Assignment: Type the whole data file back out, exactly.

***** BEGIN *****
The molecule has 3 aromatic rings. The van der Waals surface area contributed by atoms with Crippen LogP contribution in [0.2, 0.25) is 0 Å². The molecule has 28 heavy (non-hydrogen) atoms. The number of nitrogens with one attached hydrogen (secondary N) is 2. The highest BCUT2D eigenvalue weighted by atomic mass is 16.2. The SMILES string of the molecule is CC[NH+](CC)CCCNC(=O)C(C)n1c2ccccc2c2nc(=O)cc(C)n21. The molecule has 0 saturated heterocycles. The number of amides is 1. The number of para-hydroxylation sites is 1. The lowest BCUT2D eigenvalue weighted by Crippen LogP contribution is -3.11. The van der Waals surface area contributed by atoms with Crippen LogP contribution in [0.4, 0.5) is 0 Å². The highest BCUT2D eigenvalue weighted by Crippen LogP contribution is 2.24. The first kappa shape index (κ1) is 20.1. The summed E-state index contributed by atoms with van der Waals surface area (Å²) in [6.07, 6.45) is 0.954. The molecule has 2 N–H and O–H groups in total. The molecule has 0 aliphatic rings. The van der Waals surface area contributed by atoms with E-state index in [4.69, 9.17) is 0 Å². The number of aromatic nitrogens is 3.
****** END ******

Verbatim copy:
The molecule has 3 aromatic rings. The van der Waals surface area contributed by atoms with Crippen LogP contribution in [0.2, 0.25) is 0 Å². The molecule has 28 heavy (non-hydrogen) atoms. The number of nitrogens with one attached hydrogen (secondary N) is 2. The highest BCUT2D eigenvalue weighted by atomic mass is 16.2. The SMILES string of the molecule is CC[NH+](CC)CCCNC(=O)C(C)n1c2ccccc2c2nc(=O)cc(C)n21. The molecule has 0 saturated heterocycles. The number of amides is 1. The number of para-hydroxylation sites is 1. The lowest BCUT2D eigenvalue weighted by Crippen LogP contribution is -3.11. The van der Waals surface area contributed by atoms with Crippen LogP contribution in [0.4, 0.5) is 0 Å². The highest BCUT2D eigenvalue weighted by Crippen LogP contribution is 2.24. The first kappa shape index (κ1) is 20.1. The summed E-state index contributed by atoms with van der Waals surface area (Å²) in [6.07, 6.45) is 0.954. The molecule has 2 N–H and O–H groups in total. The molecule has 0 aliphatic rings. The van der Waals surface area contributed by atoms with E-state index in [4.69, 9.17) is 0 Å². The number of aromatic nitrogens is 3.